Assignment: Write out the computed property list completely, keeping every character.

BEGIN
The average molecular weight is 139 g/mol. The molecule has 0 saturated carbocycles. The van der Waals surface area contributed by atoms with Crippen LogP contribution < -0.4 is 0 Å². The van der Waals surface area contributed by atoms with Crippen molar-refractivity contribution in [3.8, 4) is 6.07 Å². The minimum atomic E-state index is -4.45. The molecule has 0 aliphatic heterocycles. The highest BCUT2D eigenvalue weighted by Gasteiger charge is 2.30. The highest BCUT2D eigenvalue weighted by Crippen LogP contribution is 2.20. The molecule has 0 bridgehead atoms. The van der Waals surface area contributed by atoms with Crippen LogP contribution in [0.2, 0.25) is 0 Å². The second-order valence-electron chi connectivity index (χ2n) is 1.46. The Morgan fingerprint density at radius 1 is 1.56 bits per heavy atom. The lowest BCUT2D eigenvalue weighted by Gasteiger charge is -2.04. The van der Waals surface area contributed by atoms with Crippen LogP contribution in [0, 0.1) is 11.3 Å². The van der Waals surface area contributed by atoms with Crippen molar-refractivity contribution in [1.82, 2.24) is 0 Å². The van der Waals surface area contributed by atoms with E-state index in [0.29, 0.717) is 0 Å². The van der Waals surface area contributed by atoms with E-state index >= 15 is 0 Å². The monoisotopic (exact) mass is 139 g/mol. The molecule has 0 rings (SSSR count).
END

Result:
The average molecular weight is 139 g/mol. The molecule has 0 saturated carbocycles. The van der Waals surface area contributed by atoms with Crippen LogP contribution < -0.4 is 0 Å². The van der Waals surface area contributed by atoms with Crippen molar-refractivity contribution in [3.8, 4) is 6.07 Å². The minimum atomic E-state index is -4.45. The molecule has 0 aliphatic heterocycles. The highest BCUT2D eigenvalue weighted by Gasteiger charge is 2.30. The highest BCUT2D eigenvalue weighted by Crippen LogP contribution is 2.20. The molecule has 0 bridgehead atoms. The van der Waals surface area contributed by atoms with Crippen LogP contribution in [0.2, 0.25) is 0 Å². The second-order valence-electron chi connectivity index (χ2n) is 1.46. The Morgan fingerprint density at radius 1 is 1.56 bits per heavy atom. The lowest BCUT2D eigenvalue weighted by Gasteiger charge is -2.04. The van der Waals surface area contributed by atoms with Crippen LogP contribution in [0, 0.1) is 11.3 Å². The van der Waals surface area contributed by atoms with Crippen molar-refractivity contribution in [1.82, 2.24) is 0 Å². The van der Waals surface area contributed by atoms with E-state index in [0.29, 0.717) is 0 Å². The van der Waals surface area contributed by atoms with E-state index >= 15 is 0 Å². The monoisotopic (exact) mass is 139 g/mol. The molecule has 0 rings (SSSR count).